Now that the collegiate championship has been settled, not even LSU and Clemson coaches (and players) will get any time off. It will be business as usual with players locking into their offseason routine and coaches moving on to the next recruiting class while preparing for spring practice.

College football coaches, certainly in terms of hours spent on the phone with recruits, while practice planning and giving due diligence to tape study, earn their big salaries.

SMITH: You can’t beat a hot dog at spring training

Smith

The game has become an intense, year-round exercise, but nobody is complaining, especially those being compensated at one of the Power 5 conferences.

However, year-round football is nothing new. When the 1939 Orange Bowl ended with Tennessee upsetting Oklahoma in a game which is remember the game “that made the Orange Bowl,” the Volunteer players were naturally celebrating gleefully. Their coach the legendary Bob Neyland congratulated them but had this reminder: “Spring practice starts next week.”

Following the Orange Bowl Jan. 1, 1942, Georgia’s first bowl game, everyone was giddy and euphoric. When the team returned home from Miami there was a note on the bulletin board in the dormitory that spring practice would begin a week later.

“Not me,” said Frank Sinkwich, who then quit the team. He later came back and won the Heisman trophy, leading his team to the Rose Bowl.

Today’s athletes have a heavy diet of offseason work which they don’t resist. After all, they come to campus today first and foremost, to be trained for the National Football League.

They don’t mind lifting weights daily to become bigger and stronger. They don’t object to running wind sprints. Honing their skills for the play-for-pay opportunity has a residual that they have become passionate about.

It would be difficult to imagine how the colleges could be more accommodating to the NFL. Colleges have become the minor leagues for the pro teams. Again, nothing new.

We have adjusted the offenses to where there is not much of a learning curve when a player is drafted. We recruit players with ideal professional dimensions. We play the throw and catch game, which flourishes in the NFL.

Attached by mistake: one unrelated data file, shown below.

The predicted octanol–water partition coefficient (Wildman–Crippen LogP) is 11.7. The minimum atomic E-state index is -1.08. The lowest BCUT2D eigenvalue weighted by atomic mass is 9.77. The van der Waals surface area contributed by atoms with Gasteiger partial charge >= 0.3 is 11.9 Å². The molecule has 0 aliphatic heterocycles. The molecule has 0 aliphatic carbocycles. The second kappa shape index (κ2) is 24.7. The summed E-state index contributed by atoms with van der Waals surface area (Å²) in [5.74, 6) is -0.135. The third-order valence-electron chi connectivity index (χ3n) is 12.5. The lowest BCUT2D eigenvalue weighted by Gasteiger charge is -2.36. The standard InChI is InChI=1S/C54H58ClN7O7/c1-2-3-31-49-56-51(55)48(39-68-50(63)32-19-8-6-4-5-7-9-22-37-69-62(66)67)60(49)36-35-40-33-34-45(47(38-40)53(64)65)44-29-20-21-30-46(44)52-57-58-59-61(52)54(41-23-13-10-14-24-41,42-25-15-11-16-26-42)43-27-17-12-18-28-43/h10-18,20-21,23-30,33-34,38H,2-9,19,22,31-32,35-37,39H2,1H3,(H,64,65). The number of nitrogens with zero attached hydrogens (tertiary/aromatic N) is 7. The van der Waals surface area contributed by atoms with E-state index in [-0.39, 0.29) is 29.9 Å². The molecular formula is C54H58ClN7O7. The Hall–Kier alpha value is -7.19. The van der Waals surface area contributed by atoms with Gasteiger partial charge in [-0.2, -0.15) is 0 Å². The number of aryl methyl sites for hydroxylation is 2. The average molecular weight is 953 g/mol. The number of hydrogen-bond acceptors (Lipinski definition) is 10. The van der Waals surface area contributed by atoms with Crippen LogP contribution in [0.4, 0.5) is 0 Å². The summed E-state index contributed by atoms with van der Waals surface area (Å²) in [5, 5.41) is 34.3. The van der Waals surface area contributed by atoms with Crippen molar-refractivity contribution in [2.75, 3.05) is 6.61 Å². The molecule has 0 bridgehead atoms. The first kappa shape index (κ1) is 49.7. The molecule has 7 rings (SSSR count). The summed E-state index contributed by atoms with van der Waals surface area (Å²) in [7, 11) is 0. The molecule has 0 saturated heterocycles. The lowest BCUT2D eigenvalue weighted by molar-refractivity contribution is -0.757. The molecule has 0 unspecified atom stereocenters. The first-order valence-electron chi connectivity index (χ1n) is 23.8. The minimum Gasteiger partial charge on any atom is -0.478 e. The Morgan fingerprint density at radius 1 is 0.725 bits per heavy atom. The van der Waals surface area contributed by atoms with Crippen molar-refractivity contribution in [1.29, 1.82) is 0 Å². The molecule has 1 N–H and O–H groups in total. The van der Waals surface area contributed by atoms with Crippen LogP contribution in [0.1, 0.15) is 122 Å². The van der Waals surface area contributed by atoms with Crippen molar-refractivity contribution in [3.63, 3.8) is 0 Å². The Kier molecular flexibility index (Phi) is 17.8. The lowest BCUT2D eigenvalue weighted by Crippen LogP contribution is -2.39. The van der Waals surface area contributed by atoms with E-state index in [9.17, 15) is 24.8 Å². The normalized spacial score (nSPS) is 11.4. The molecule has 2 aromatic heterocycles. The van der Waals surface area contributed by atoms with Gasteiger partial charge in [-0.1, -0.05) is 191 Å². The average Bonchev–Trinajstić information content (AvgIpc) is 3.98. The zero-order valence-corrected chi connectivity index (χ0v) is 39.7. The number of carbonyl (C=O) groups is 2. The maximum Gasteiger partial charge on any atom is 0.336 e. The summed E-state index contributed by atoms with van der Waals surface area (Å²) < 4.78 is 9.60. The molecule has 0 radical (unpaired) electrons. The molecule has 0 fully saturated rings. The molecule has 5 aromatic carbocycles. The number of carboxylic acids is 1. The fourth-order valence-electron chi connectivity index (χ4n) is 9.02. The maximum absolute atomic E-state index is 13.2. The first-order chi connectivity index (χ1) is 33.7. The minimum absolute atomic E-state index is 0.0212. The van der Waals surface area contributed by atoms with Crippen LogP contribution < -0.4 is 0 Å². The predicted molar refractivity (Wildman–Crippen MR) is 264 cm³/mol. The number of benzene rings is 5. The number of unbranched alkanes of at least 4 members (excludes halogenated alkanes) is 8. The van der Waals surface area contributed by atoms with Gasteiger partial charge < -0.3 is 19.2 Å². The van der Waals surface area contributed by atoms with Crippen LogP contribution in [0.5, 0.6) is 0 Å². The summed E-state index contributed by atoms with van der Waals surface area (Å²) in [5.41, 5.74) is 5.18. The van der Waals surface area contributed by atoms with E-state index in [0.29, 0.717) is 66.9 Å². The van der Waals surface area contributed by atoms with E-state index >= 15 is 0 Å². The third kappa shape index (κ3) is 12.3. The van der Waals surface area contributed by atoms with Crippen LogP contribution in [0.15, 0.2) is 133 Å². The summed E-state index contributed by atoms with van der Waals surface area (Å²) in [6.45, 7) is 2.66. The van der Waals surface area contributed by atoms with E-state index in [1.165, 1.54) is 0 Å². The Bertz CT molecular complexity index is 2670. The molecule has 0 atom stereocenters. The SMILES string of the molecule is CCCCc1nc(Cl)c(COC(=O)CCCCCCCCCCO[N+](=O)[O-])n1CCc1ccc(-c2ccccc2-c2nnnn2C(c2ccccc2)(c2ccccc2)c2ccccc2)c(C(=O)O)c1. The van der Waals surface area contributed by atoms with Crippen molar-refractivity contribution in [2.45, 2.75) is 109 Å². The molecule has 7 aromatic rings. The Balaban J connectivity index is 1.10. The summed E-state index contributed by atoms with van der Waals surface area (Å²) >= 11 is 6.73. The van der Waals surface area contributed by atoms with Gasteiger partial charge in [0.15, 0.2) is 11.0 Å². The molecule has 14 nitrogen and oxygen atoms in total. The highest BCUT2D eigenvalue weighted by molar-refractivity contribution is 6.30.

It is obvious that after Monday night’s game in New Orleans that there is not anyone who follows college football that does not realize that in all likelihood that LSU’s Joe Burrow, by the time the next NFL season begins, will never have to work again — unless he goes off the deep end and blows what is coming to him in the next few months. You would think that a guy, who in this past college season could manage defenses as Burrow did, would be able to manage his money.

Even linemen are making big bucks. The Titans' Taylor Lewan is the highest paid NFL lineman who makes $16 million annually, but still less than the highest paid player who is Russell Wilson of Seattle who pulls down $35 million a year. With incomes like that who needs to spend time in class? Class is only to stay eligible, making sure you have time to showcase your talent for the NFL draft.

Who needs the college experience with those dollars dangling in your vision? You can buy a lot of “experiences” with that kind of money. Those of us who never had that option available to us, will always remember our days on campus as the best days of our lives.

We remember the friends we made, the classes we took, when and where we met the one who became our lifetime partner. We can’t wait to go back to reunions and homecomings. We glory in the accomplishments of alma mater and in many cases, as we are successful, we give back to the institution to ensure that it can enhance its mission for teaching others to become productive citizens.

Much of the college experience goes missing with today’s current athletes who may not be the smartest students on campus but they know that there is a very short window for them to make the millions they aspire to pocket.

They are eager to come to campus, but are more eager to depart — for the NFL. They brush aside the reality that the NFL acronym really means, “not for long.” That is the way it will be for most of our Saturday heroes.

College football has created a different culture. The fall season of 2020 will be the 40th anniversary of Georgia’s winning the 1980 national championship. You remember the Erk Russell tee shirts that characterized those national champions: BIG TEAM, little me.

Today, it has become BIG ME, little team.

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